Treasure State (2010) was a mediocre collaboration with percussion ensemble So Percussion (Josh Quillen, Adam Sliwinski, Jason Treuting, Lawson White).

Matmos also formed the Simultaneous Quodlibet (2010) with fellow computer musicians Wobbly (Jon Leidecker) and J Lesser (Jason Doerck).

Matmos also remixed two quartets by composer Jefferson Friedman on Quartets (2011).

The Marriage Of True Minds (Thrill Jockey, 2013) Matmos came up with another demented idea, implemented over a period of four years: to compose music based on what some people responded when told that the Matmos duo had sent them telepathic messages; Cage's "aleatoric" method further diluted and randomized. The result is surprisingly user-friendly in the case of You, which sounds like a Laurie Anderson-ian piano-based litany that even turns into orgiastic dance music. The eight-minute E.S.P. demonic strident voodoobilly that ends with an unlikely rock jam and a comic singalong. If the thumping Tunnel is a great example of industrial dance music and the hypnotic dance for manipulated operatic voices of Very Large Green Triangles is mildly original, the ambient house Teen Paranormal Romance is more trivial than eccentric, and it is obviously not difficult to generate a two-minute hissing drone like Ross Transcript. As a three-song EP, this would have been a delight.

The mini-album At Chalkwell Park (2019) collects the music originally composed for a 2015 smartphone app conceived to guide a walk in the namesake park via manipulated field recordings of its environment, enhanced with traditional musical instruments.

Matmos enlisted help from Dan Deacon the Horse Lords (Max Eilbacher and Sam Haberman), Jason Willett of Half Japanese and Duncan Moore of Needle Gun for the 38-minute piece of Ultimate Care II (2016), composed entirely from sounds of their washing machine, recorded in the basement of their home in Baltimore. The piece begins as a form of audio-verite', with the sound of water entering the machine and the rhythmic rotation of the machine's drum, but that motion is soon manipulated to become a sort of relentless African rhythm. This disintegrates in six minutes and then we are left with a wasteland of chaotic radio signals and scavanging radioactive creatures. A rumble silences the landscape and the African-esque rhythm of the machine returns, louder and louder. As the pitch shifts, this begins to sound like a ritual dance by a pack of wild apes. A shower of hissing electronic drones resets the rhythm to a softer pitch. Eight minutes from the end, the machine's rhythm becomes a metallic drumbeat, and then more of the machine's mechanisms are revealed in an orgy of clockwork noise that evokes the image of a sweating dj acrobatically playing with his turntable. This could be their masterpiece. Ultimate Care II reveals the soul of the machine.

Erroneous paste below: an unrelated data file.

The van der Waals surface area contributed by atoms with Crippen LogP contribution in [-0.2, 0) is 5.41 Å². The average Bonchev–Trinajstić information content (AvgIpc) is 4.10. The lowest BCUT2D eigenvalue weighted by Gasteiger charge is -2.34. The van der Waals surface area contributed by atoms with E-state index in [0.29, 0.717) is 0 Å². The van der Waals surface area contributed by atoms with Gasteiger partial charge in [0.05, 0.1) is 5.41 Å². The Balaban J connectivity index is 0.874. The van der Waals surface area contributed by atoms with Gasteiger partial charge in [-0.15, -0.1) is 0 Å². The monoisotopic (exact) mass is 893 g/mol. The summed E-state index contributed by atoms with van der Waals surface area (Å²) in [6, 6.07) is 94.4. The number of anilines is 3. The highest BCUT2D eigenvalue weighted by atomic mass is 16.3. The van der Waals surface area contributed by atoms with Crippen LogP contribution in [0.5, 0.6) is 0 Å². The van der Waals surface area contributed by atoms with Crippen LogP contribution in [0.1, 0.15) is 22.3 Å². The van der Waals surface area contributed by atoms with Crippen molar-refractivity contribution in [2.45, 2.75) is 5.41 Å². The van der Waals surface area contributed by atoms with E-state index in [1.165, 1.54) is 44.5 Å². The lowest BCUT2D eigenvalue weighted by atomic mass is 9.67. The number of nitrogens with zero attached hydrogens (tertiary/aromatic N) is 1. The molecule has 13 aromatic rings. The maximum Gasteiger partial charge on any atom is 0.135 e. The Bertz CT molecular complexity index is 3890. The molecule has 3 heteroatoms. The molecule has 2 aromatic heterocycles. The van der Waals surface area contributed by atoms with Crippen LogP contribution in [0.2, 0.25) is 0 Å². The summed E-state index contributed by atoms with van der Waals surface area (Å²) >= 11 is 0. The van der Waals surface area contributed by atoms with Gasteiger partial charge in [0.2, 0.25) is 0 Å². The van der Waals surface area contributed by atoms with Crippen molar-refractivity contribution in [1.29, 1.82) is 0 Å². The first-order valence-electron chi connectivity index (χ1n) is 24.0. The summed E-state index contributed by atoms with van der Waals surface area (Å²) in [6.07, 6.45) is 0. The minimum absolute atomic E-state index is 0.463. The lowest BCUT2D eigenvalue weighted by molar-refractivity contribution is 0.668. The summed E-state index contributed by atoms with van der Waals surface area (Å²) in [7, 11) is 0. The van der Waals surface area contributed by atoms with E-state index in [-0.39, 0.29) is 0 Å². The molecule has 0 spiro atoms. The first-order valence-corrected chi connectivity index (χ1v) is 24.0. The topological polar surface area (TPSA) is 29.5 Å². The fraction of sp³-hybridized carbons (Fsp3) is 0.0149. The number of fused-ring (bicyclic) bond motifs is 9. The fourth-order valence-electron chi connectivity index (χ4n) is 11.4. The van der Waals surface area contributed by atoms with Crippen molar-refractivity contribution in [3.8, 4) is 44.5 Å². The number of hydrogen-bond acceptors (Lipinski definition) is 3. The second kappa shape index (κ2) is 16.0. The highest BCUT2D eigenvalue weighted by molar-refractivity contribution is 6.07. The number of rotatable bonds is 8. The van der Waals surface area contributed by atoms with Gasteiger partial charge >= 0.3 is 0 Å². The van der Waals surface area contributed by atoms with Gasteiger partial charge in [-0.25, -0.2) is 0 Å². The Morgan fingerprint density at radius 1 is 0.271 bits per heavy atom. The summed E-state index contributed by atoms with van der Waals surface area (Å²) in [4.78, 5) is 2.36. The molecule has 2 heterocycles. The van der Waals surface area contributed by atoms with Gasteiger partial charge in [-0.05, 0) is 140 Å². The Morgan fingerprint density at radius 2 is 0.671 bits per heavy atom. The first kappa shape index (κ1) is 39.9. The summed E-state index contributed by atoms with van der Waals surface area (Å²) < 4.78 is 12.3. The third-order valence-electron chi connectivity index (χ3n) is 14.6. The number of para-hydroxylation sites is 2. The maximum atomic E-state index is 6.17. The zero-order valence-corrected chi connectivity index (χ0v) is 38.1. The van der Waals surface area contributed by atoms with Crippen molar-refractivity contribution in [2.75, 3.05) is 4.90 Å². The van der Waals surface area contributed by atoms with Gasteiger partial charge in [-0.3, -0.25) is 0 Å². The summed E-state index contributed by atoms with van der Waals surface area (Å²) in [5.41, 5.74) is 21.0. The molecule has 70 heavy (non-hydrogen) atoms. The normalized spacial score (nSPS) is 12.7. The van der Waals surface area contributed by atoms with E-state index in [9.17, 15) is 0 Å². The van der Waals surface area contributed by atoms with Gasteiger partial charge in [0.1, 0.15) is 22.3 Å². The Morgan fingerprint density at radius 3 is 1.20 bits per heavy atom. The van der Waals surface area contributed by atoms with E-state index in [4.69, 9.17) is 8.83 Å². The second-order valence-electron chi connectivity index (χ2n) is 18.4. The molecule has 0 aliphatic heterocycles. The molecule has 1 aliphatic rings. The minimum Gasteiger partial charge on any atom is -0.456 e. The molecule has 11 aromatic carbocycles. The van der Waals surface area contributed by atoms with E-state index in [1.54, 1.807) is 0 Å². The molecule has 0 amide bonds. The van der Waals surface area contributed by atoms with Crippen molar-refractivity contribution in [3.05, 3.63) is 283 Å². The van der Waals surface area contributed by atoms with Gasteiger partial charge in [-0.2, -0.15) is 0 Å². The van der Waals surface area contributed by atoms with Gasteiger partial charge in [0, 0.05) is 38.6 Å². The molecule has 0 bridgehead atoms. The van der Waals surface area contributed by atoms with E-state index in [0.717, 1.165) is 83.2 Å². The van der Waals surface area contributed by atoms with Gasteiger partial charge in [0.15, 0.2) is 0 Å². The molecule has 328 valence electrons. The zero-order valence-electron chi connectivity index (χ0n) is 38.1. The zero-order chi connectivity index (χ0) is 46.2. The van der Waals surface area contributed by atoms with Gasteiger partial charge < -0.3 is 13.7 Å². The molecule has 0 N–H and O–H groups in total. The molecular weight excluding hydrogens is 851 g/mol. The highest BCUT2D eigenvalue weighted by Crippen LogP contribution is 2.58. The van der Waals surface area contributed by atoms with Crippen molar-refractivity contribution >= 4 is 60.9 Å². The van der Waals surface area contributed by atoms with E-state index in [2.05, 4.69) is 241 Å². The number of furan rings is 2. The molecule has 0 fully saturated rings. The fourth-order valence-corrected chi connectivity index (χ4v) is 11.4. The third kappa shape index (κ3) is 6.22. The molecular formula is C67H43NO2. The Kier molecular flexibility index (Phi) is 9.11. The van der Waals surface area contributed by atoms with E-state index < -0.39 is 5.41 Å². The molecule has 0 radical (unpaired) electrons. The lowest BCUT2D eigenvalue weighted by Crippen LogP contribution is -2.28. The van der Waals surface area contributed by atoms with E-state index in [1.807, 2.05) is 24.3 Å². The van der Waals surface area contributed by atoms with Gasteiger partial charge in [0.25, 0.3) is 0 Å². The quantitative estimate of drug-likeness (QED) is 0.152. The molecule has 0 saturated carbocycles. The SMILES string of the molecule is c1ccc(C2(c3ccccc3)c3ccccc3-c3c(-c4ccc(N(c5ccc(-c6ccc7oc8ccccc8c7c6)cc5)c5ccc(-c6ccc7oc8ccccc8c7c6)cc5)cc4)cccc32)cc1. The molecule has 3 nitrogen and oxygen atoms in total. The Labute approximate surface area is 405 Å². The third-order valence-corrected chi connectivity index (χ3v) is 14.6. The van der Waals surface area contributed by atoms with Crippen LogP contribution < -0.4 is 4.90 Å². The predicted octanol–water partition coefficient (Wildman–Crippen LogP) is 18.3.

Plastic Anniversary (2019) is a concept around plastic, mostly performed on common plastic materials (and with help from Deerhoof's drummer Greg Saunier). It also celebrated the 25th anniversary of the marriage of Matmos members. The album contains relatively short compositions that belong to their playful, Frank Zappa-esque side, gags like The Crying Pill (with kazoos and brass instruments), Collapse Of The Fourth Kingdom (for whistles and assorted plastic percussion), and Fanfare For Polyethylene Waste Containers (with garbage cans and horns). The most sophisticated sounds are found in the celestial sonota Interior With Billiard Balls & Synthetic Fat, and the most virulent in the industrial dance of Thermoplastic Riot Shield. It all takes place in a festive carnival atmosphere.

The silly three-hour exercise of The Consuming Flame (2020) was built out of the contributions of 99 musicians, each one limited to a rhythm of 99 beats per minute. The resulting collages were split into three discs: the 57-minute A Doughnut in the Sky, the 60-minute On the Team and the 61-minute Extraterrestrial Masters. At best some of the fragments sound like the most clownish moments of the Residents, but without the conceptual and satirical elements that kept them interesting. The funk and jazz fragments in On the Team are the most musical ones, but any amateur familiar with those styles could do the same. The massive wall of noise that opens Extraterrestrial Masters is simply an old strategy to hide the dearth of ideas. Of course, out of three hours one can always find at least ten minutes that are worth listening. Any uninspired musician can randomly generate three hours of music and count on statistics to produce a few minutes of interesting sounds.

Daniel resurrected the moniker Soft Pink Truth for the black-metal parody Why Do the Heathen Rage? (2014), subtitled "electronic profanations of black metal classics". Why Pay More? (2015), originally conceived for a live performance in 2009, was assembled from random searches on the YouTube platform. Soft Pink Truth wraps minimal techno and microhouse in celestial soundscapes on Shall We Go on Sinning So That Grace May Increase? (2020) but the result is lifeless music.